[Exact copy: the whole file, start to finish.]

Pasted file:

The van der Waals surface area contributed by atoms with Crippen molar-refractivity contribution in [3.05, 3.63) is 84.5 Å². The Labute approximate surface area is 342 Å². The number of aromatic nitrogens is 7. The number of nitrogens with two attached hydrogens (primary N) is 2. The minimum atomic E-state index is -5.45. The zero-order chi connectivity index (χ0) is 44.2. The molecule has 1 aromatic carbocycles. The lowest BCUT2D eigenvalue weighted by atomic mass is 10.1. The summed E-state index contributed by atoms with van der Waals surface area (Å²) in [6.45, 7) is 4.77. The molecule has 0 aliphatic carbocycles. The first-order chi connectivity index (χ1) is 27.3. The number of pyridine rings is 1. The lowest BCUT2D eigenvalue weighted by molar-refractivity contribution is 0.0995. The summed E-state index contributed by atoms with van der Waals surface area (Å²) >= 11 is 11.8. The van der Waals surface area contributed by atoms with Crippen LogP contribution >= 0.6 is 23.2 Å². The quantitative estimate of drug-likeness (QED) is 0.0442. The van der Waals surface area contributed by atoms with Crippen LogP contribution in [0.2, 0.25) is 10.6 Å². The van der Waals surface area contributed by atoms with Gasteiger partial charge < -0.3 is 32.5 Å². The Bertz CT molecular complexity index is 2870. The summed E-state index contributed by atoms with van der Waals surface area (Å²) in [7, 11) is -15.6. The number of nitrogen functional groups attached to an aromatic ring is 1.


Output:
The van der Waals surface area contributed by atoms with Crippen molar-refractivity contribution in [3.05, 3.63) is 84.5 Å². The Labute approximate surface area is 342 Å². The number of aromatic nitrogens is 7. The number of nitrogens with two attached hydrogens (primary N) is 2. The minimum atomic E-state index is -5.45. The zero-order chi connectivity index (χ0) is 44.2. The molecule has 1 aromatic carbocycles. The lowest BCUT2D eigenvalue weighted by atomic mass is 10.1. The summed E-state index contributed by atoms with van der Waals surface area (Å²) in [6.45, 7) is 4.77. The molecule has 0 aliphatic carbocycles. The first-order chi connectivity index (χ1) is 27.3. The number of pyridine rings is 1. The lowest BCUT2D eigenvalue weighted by molar-refractivity contribution is 0.0995. The summed E-state index contributed by atoms with van der Waals surface area (Å²) >= 11 is 11.8. The van der Waals surface area contributed by atoms with Crippen LogP contribution >= 0.6 is 23.2 Å². The quantitative estimate of drug-likeness (QED) is 0.0442. The van der Waals surface area contributed by atoms with Crippen LogP contribution in [0.2, 0.25) is 10.6 Å². The van der Waals surface area contributed by atoms with Gasteiger partial charge < -0.3 is 32.5 Å². The Bertz CT molecular complexity index is 2870. The summed E-state index contributed by atoms with van der Waals surface area (Å²) in [7, 11) is -15.6. The number of nitrogen functional groups attached to an aromatic ring is 1.